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Connecting Chemical Bonds from Chemistry to Biology

written by: Destiny Keller • edited by: Sarah Malburg • updated: 8/2/2012

Ever wonder how some bugs seem to be able to walk on water? What holds DNA together? To understand these concepts, you'll have to look below the surface of biology and look at chemical bonds.

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    Understanding Biology

    Chemical bonds play an important role in the world of biology. Chemical bonds hold your computer together, the cells in your body together, and connect almost everything around us on the atomic level. A chemical bond is an attraction between atoms due to sharing of electrons between atoms or a complete transfer of electrons from one atom to another. There are three types of chemical bonds. They are ionic, covalent, and polar covalent. Separate from chemical bonds are also hydrogen bonds, which deal with hydrogen atoms.

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    A Review of the Types of Chemical Bonds

    Ionic Bonds - An ionic bond is a complete transfer of electrons from one atom to another. This generally happens between atoms that have opposite electronegativity. This means one has very few atoms in their outer shell, while the other has many. A common example of an ionic bond is that of salt, with Na and Cl. Sodium has one electron in its outer shell, in which it transfers to chloride to make an ionic bond.

    Covalent Bonds - Covalent bonds involve a complete sharing of electrons between two atoms. It occurs most commonly between atoms that have outer shells that are only partially filled. If the two atoms have similar electronegativity, then the electrons can be shared between them. Carbon forms covalent bonds.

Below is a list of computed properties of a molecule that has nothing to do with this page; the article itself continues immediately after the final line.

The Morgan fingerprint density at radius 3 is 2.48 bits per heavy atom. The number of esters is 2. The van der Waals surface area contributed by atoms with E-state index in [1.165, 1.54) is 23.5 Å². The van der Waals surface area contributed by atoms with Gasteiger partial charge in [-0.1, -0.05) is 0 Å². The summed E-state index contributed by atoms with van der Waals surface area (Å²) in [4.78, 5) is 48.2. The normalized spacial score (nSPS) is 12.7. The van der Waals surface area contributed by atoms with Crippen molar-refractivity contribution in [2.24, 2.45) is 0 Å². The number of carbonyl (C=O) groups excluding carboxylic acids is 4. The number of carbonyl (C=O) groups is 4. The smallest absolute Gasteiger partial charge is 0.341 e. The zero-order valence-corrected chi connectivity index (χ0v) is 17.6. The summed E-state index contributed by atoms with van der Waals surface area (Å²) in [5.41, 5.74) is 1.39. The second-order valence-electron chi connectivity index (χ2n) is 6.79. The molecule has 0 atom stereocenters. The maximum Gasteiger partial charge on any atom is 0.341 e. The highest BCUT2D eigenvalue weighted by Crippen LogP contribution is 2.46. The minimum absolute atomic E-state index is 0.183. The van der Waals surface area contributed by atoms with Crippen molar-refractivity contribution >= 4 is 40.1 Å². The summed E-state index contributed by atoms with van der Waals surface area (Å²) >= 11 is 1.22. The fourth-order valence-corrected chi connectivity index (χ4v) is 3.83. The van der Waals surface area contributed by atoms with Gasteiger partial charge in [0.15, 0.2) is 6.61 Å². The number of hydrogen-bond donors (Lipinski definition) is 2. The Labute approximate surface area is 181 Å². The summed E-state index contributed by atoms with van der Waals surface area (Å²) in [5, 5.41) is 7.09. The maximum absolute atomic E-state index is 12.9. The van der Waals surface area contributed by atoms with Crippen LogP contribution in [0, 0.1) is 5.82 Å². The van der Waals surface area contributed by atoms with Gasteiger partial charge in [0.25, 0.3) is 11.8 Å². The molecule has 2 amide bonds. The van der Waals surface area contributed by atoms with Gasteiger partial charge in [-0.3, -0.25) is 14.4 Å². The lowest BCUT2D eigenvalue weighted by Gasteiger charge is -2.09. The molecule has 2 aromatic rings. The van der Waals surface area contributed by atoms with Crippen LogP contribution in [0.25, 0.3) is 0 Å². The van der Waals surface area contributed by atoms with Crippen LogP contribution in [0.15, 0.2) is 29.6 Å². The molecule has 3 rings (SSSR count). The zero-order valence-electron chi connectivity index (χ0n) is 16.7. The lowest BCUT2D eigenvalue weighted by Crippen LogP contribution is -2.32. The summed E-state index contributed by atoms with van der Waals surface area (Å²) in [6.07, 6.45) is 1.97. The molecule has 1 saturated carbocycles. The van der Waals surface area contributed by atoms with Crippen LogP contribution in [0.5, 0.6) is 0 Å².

Polar Covalent Bonds - A polar covalent bond is much like a covalent bond, except that it occurs between atoms that have differing electronegativity. When this happens, the electrons are still shared, but they tend to spend more time around the more electronegative atom versus the other. Such an example is with water. Oxygen is very electronegative, while hydrogen is not. The electrons tend to favor oxygen and spend more time around it.

    Hydrogen Bonds - Hydrogen bonds are less of chemical bonds and are more of a static attraction. They involve the reaction between a hydrogen atom and an electronegative atom. The strength of a hydrogen bond is less than a tenth of a covalent bond.

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    Ionic Bonds in Biology

    Ionic bonds are usually found in dry forms such as salts and are found in compounds throughout the human body. Ionic compounds are generally water soluble.

    Protein Shapes - Ionic bonds play an important role in shaping tertiary and quaternary proteins. As a protein undergoes its folding process, certain atoms on the protein will be attracted to one another and will from ionic bonds that hold the general shape of a protein together.

    Chromosome Shapes - Much like protein shapes, ionic bonds help determine the shapes of chromosomes depending on what atoms bond to each other.

    Muscle Contraction - There are many different ionic compounds (salts) in cells. Ions are used to maintain cell potentials and are important in cell signaling and muscle contraction. As ions move in and out of cells, they can build up positive and negative charges on different sides of those cells. Once these charges build up, they can trigger a reaction such as muscle or nerve contraction.

    Ionic bonds are also involved in determining cell shapes, catalytic reactions, and neuron functions.

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    Covalent & Polar Covalent Bonds in Biology